There's a good chance that Firefall is going to be your absolute, undeniable jam. It's just one of those combinations of features and ideas that should apply to at least (but probably more than) one of your sensibilities: It has class-based shooting, customizable loadouts, loot, strategy, a persistent world, character creation and a focus on cooperative, Player vs. Environment gameplay.

Any of those tickle your fancy? They tickle mine. They tickle all of my fancies simultaneously.

Your soldier in Firefall falls firmly into one of four builds: The heavy weapon-wielding Assault, the sneaky and snipey Recon, the support-centric (but not totally defenseless) Medic, and the most recently playable class, the Engineer. I spent the most time with the latter, dropping deployable turrets and one-way shields around a friendly city as hordes of "The Chosen" assaulted three capture points in dynamic, terrifying waves.

Before those waves came, I had the opportunity to learn the rules of Firefall's road -- and also its sky, since every soldier on the game's ruined version of Earth is allotted one free jetpack. They're also allotted a Battleframe (the fancy backpack which determines your class and your set of primary skills) and a pair of weapons, each of which have Alt-Fire modes that can be swapped out at will using collectible modules.

My Engineer had an assault rifle with an Alt-Fire zoom mode, as well as a mechanical repair tool that I could use to heal and upgrade friendly turrets and shields, and fire a homing laser. The four classes are tooled to appeal to players with varying levels of twitchy expertise, with the Engineer's mindful placement of stationary gadgets and easy firing weapons designed for, well, folks like me.

After a few simple tutorials, I was sent out to gather Crystite, Firefall's ubiquitous resource used for both crafting and trading. To do so, I had to follow a UAV drone to an appropriate place to drop my Thumper, an automatic mining tool which immediately draws the ire of all nearby indigenous creatures. You can stop and cash out at any time, but the longer you can protect your Thumper, the more resources you can net. Of course, the longer you go, the stronger the enemies get, leading to a final boss fight as the miner reaches maximum capacity.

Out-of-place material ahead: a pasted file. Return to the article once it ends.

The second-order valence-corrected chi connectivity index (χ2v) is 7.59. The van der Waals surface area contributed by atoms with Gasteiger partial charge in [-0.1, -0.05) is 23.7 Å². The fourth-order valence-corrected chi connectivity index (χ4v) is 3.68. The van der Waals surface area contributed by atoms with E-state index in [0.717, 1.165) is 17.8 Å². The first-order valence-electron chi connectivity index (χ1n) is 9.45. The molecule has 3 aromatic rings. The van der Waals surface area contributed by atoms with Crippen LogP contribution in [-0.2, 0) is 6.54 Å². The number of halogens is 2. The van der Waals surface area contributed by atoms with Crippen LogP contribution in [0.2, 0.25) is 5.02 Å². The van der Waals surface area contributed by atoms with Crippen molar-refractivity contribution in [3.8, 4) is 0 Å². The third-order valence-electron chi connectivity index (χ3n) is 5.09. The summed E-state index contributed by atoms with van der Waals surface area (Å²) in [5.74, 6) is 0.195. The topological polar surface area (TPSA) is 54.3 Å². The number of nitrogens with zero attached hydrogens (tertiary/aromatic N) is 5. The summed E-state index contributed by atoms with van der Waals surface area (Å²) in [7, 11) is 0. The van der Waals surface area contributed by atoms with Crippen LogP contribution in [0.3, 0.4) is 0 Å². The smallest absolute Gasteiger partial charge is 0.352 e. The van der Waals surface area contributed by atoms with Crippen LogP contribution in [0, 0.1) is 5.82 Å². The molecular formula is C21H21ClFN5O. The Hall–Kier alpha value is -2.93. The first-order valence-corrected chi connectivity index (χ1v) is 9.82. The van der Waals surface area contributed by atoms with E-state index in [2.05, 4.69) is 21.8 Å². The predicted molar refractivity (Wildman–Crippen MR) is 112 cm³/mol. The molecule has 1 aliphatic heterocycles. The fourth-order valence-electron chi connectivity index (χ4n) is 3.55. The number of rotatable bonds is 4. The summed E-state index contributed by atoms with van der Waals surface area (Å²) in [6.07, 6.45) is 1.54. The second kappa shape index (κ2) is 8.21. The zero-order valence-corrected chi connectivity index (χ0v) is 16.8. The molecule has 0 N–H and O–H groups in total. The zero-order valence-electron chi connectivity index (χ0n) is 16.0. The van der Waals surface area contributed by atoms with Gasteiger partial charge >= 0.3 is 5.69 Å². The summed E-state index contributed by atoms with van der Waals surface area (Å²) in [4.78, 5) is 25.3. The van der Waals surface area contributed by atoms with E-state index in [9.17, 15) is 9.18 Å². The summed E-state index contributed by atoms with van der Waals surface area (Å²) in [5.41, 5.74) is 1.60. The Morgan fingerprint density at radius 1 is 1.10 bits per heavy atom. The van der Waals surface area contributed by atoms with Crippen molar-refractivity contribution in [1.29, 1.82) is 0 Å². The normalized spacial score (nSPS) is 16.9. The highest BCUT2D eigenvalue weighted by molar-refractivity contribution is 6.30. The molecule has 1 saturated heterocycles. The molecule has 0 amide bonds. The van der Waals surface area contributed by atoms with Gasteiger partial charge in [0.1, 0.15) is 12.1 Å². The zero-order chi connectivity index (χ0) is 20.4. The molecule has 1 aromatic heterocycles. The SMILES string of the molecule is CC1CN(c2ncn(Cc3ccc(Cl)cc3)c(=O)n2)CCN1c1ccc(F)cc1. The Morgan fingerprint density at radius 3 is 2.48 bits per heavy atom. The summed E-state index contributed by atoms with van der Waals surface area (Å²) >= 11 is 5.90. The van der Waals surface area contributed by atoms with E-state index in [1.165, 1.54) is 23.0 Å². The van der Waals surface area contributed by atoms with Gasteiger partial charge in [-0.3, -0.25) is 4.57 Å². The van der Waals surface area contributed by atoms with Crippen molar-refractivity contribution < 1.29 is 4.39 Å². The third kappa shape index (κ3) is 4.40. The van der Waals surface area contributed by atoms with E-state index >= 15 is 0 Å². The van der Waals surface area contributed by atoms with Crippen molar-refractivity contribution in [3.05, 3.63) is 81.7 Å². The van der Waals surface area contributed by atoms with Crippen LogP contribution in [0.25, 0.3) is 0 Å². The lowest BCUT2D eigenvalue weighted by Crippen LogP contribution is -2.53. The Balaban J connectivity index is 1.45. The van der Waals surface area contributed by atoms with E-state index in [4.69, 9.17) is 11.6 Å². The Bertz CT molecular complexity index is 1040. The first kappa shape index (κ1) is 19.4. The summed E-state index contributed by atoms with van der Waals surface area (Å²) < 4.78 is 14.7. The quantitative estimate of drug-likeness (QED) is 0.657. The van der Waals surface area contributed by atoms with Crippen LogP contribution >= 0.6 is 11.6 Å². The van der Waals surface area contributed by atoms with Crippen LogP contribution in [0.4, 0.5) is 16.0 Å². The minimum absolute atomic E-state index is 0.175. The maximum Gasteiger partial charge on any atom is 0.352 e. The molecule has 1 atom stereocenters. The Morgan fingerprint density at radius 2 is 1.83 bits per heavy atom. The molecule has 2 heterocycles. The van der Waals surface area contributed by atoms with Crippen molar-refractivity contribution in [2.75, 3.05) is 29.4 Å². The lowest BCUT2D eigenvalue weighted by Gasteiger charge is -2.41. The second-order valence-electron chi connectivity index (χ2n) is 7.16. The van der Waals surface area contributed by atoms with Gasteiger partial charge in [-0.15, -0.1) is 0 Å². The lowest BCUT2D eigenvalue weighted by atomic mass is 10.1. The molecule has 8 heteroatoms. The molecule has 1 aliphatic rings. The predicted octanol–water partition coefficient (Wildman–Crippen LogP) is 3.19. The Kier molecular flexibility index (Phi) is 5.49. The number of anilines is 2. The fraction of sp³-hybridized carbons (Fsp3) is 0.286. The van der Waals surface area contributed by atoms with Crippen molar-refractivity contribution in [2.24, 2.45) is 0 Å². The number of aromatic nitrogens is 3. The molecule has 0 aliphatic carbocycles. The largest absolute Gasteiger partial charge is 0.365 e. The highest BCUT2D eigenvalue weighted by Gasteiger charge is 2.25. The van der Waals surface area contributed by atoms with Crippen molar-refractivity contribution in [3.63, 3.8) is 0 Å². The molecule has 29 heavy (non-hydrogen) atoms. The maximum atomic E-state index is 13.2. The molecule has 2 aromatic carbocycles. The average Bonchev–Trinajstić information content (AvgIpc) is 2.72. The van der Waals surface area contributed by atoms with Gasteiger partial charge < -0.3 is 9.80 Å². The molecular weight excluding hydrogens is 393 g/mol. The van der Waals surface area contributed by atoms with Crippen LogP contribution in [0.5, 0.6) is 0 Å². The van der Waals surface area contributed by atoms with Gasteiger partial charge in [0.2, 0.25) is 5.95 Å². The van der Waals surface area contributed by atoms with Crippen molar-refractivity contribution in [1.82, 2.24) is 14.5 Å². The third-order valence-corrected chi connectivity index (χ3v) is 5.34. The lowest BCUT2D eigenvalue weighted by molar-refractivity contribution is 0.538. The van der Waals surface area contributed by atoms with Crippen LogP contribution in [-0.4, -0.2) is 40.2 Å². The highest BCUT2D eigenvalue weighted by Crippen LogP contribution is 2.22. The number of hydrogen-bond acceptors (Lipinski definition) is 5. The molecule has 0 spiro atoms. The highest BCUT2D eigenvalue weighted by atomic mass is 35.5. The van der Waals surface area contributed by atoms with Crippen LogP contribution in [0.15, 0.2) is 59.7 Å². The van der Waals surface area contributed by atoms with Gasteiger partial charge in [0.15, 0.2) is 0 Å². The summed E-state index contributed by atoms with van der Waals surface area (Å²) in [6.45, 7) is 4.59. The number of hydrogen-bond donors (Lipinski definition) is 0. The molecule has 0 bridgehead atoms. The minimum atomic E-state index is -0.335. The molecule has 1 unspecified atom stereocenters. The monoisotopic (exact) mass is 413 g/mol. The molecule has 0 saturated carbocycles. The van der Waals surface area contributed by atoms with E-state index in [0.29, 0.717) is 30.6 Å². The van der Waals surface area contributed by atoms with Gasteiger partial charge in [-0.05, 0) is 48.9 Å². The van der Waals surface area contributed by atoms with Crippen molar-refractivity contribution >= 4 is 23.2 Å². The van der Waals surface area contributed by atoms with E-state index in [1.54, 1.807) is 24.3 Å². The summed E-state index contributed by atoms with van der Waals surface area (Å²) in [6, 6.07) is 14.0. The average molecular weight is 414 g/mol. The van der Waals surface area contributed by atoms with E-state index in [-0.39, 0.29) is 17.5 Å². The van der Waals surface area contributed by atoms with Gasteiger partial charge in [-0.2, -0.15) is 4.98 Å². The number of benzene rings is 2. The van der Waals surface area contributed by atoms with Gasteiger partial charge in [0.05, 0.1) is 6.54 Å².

I almost royally bit it at the razor-sharp claws of the boss, only being saved by my turret and proclivity for flitting away from foes with my jetpack when things get heated.

And they often did. Shortly after my successful venture mining operation, a ship containing a massive swarm of the invading Chosen began to siege my poor city. I had a few moments to fortify a few of the clearly carved-out enemy paths with automatic sentries and force fields, then began scrambling to destroy drop pods before their pilots could assault three capture points around the map.

As new waves of pods began to launch, the mothership's shields dropped, allowing one of the city's many, many online defenders to jump into an anti-air gun, blasting away at its sizable HP bar. From this armament, I could also blow up drop pods before they hit the ground, preventing them from pestering my cohorts.

There's loot to be gathered from fallen foes (especially those of a beefier variety), as well as from completed missions. By holding off the attack until the ship runs out of pods, each player who participated in the dynamic event gained a random Battleframe for their efforts. Had we managed to take down the mothership, our rewards would have been even more glorious.

If it provides plenty of opportunities for these dynamic battles, as well as a robust Player vs. Player system, Firefall is going to be a killer. I certainly can't wait to spend more time with it, discovering the intricacies of the other player classes, satisfying my near-unslakable thirst for random loot drops and having my diverse suite of fancies endlessly tickled.

This article was originally published on Joystiq.

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